A nearly 1000-year-old porcelain Song dynasty bowl smashed the world auction record for Chinese ceramics Tuesday, selling for HK$294.3 million ($37.68 million) at a Sotheby's sale in Hong Kong.
The small piece -- which dates from 960-1127 -- stole the previous record of $36.05 million set in 2014 for a Ming Dynasty wine cup which was snapped up by a Shanghai tycoon famous for making eye-watering bids.
The person behind Tuesday's winning offer wished to remain anonymous, Sotheby's said.
Such "Ru guanyao" wares -- known for their intense blue-green glaze and "ice-crackle" pattern -- are extremely rare because the kiln in China's central Henan province had a brief production run of only around two decades.
The bowl, from the Chang Foundation in Taiwan's Hongxi Museum, is one of only four known pieces of Ru heirlooms in private hands. Since 1940, no more than six Ru vessels have ever appeared at auction, according to ceramics expert Regina Krahl.
"We've had in last 20 years a huge sort of influx of mainland Chinese buyers. We're filling the room with new prices, new interest and that's what's really driven the price today," said Sotheby's Asia deputy chairman Nicolas Chow, who declined to reveal the nationality of the buyer.
"It's a totally new benchmark for Chinese ceramics and we've made history with this piece today," Nicolas Chow, deputy chairman of Sotheby's Asia, told reporters.
Bidding started at around $10.2 million with the suspense-filled auction lasting some 20 minutes as a handful of phone bidders and one person in the room itself competed with each other.
The winning offer eventually came from one of the phone bidders and was received by a round of applause.
The bowl -- originally designed to wash brushes -- is an example of extremely rare Chinese porcelain from the imperial court of the Northern Song Dynasty and one of only four such pieces in private hands, according to Sotheby's.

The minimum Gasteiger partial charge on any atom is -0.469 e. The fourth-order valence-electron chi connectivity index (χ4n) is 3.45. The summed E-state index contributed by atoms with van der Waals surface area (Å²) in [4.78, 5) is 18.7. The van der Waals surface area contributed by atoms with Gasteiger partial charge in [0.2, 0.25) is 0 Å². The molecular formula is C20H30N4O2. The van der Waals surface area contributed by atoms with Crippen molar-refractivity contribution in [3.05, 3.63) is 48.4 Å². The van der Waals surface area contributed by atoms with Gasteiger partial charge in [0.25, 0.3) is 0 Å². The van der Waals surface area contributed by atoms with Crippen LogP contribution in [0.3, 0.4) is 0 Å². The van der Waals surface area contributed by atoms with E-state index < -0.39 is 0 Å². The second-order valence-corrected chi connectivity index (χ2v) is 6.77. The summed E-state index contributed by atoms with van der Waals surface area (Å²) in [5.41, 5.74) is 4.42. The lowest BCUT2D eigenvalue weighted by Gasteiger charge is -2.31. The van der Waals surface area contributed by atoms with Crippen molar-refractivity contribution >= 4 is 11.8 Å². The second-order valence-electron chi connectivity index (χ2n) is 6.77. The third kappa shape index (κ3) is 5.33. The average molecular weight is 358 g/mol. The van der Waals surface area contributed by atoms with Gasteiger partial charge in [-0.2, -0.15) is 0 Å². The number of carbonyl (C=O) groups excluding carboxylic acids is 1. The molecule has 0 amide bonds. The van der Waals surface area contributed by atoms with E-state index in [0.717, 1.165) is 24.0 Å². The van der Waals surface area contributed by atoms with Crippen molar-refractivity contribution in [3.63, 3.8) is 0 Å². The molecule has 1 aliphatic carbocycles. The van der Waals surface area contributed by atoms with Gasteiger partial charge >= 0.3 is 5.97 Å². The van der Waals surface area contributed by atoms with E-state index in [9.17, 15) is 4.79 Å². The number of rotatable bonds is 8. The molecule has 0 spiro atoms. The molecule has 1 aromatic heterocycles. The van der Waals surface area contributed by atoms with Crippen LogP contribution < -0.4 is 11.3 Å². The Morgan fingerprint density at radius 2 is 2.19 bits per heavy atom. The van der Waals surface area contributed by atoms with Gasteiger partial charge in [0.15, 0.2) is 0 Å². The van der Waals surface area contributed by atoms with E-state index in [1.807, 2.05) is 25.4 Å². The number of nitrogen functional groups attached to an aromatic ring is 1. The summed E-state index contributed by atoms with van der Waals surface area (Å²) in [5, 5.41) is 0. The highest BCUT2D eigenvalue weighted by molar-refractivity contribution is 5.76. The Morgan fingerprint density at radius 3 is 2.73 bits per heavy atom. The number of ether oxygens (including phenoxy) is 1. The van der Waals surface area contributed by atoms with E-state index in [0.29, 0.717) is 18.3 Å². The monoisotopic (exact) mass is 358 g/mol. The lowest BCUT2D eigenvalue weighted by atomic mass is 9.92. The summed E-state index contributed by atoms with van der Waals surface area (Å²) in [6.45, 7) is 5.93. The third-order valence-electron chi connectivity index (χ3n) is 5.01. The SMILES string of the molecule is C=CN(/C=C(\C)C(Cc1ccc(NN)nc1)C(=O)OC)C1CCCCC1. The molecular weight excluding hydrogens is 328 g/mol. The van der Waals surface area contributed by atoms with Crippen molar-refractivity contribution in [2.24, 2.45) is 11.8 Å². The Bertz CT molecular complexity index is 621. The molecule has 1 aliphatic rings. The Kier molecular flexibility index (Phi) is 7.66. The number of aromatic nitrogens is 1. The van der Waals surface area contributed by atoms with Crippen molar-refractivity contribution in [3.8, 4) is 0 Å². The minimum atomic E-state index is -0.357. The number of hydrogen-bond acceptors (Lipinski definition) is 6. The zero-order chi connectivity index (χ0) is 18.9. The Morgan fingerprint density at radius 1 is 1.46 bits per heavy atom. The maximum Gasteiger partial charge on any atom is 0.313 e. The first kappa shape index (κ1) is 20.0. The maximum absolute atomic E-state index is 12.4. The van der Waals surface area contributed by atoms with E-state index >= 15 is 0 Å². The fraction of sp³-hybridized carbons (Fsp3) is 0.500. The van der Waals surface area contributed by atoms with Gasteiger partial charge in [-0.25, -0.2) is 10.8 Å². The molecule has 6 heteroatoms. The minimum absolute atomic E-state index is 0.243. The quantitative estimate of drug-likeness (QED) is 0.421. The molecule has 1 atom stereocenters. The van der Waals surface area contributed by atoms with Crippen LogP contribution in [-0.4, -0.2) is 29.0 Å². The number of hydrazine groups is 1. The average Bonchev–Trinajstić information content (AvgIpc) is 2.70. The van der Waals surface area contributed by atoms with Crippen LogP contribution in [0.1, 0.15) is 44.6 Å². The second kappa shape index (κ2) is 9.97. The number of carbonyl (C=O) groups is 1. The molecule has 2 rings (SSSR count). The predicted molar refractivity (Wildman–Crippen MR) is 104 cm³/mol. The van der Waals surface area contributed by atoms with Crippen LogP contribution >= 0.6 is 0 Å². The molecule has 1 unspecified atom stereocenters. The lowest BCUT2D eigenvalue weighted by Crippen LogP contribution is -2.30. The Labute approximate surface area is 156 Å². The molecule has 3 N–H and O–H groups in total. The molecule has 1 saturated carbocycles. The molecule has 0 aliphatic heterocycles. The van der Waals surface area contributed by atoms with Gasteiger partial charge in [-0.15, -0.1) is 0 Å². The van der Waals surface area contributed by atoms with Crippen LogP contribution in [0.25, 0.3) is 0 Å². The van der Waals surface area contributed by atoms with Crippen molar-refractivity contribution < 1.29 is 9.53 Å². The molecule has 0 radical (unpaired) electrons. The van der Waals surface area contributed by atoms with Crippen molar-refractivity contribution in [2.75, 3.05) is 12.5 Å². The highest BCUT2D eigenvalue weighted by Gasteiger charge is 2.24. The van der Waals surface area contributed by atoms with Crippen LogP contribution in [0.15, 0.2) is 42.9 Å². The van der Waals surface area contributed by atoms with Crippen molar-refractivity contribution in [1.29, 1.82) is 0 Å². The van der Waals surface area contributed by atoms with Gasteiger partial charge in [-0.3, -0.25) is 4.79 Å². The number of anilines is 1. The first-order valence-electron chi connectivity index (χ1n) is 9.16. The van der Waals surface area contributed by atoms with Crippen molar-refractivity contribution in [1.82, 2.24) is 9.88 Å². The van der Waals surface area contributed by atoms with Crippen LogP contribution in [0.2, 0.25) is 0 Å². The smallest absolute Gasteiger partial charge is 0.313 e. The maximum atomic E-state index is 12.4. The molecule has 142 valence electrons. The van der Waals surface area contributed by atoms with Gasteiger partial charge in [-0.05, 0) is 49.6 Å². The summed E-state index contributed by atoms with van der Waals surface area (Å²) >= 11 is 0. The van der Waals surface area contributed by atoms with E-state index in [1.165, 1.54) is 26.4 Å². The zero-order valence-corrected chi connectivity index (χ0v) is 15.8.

Measuring 13cm in diameter, the dish features a luminous blue glaze.
The price tag exceeds the earlier record made by a tiny white piece known as the "Chicken Cup," decorated with a color painting of a rooster and a hen tending to their chicks, and created during the reign of the Chenghua Emperor between 1465 and 1487.
That cup sold in 2014 to taxi-driver-turned-financier Liu Yiqian, one of China's wealthiest people and among a new class of Chinese super-rich scouring the globe for artwork and antiquities.
He famously drank tea from the dainty vessel after his purchase, causing something of a social media meltdown in China at the time.
An ongoing anti-corruption drive in mainland China has done little to dent feverish bidding in Hong Kong's auction houses.
Earlier this year a giant diamond named the "Pink Star" broke the world record for a gemstone sold at auction when it fetched $71.2 million.
The 59.60-carat rock was sold to the city's Chow Tai Fook jewelry chain which has a strong presence across East Asia.
Last year the city's auction houses set a record for the most expensive designer handbag -- a diamond-encrusted crocodile-skin Hermes handbag with white gold details that sold for $300,000.
China's various dynasties were renowned for their fine ceramics with the Song period often regarded as producing some of the region's most superb examples.
Song ceramics are particularly known for their subtlety, simplicity and exquisite glazing and have long been among the most sought after objects for collectors.
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